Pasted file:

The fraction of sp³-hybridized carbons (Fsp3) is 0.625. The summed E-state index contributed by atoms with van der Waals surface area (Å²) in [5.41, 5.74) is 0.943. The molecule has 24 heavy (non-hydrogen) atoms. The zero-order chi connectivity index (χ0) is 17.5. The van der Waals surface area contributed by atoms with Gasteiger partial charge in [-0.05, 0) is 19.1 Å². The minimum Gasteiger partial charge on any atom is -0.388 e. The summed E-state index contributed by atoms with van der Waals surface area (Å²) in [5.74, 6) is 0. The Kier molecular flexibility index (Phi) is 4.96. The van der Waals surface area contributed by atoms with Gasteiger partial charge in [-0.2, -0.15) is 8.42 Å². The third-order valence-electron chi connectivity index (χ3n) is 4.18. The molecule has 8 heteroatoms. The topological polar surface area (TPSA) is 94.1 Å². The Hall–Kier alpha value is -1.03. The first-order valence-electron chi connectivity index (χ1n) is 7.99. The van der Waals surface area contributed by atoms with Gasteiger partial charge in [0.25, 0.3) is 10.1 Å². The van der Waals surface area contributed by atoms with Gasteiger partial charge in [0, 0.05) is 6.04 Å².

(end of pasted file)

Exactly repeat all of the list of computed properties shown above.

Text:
The fraction of sp³-hybridized carbons (Fsp3) is 0.625. The summed E-state index contributed by atoms with van der Waals surface area (Å²) in [5.41, 5.74) is 0.943. The molecule has 24 heavy (non-hydrogen) atoms. The zero-order chi connectivity index (χ0) is 17.5. The van der Waals surface area contributed by atoms with Gasteiger partial charge in [-0.05, 0) is 19.1 Å². The minimum Gasteiger partial charge on any atom is -0.388 e. The summed E-state index contributed by atoms with van der Waals surface area (Å²) in [5.74, 6) is 0. The Kier molecular flexibility index (Phi) is 4.96. The van der Waals surface area contributed by atoms with Gasteiger partial charge in [-0.2, -0.15) is 8.42 Å². The third-order valence-electron chi connectivity index (χ3n) is 4.18. The molecule has 8 heteroatoms. The topological polar surface area (TPSA) is 94.1 Å². The Hall–Kier alpha value is -1.03. The first-order valence-electron chi connectivity index (χ1n) is 7.99. The van der Waals surface area contributed by atoms with Gasteiger partial charge in [0.25, 0.3) is 10.1 Å². The van der Waals surface area contributed by atoms with Gasteiger partial charge in [0, 0.05) is 6.04 Å².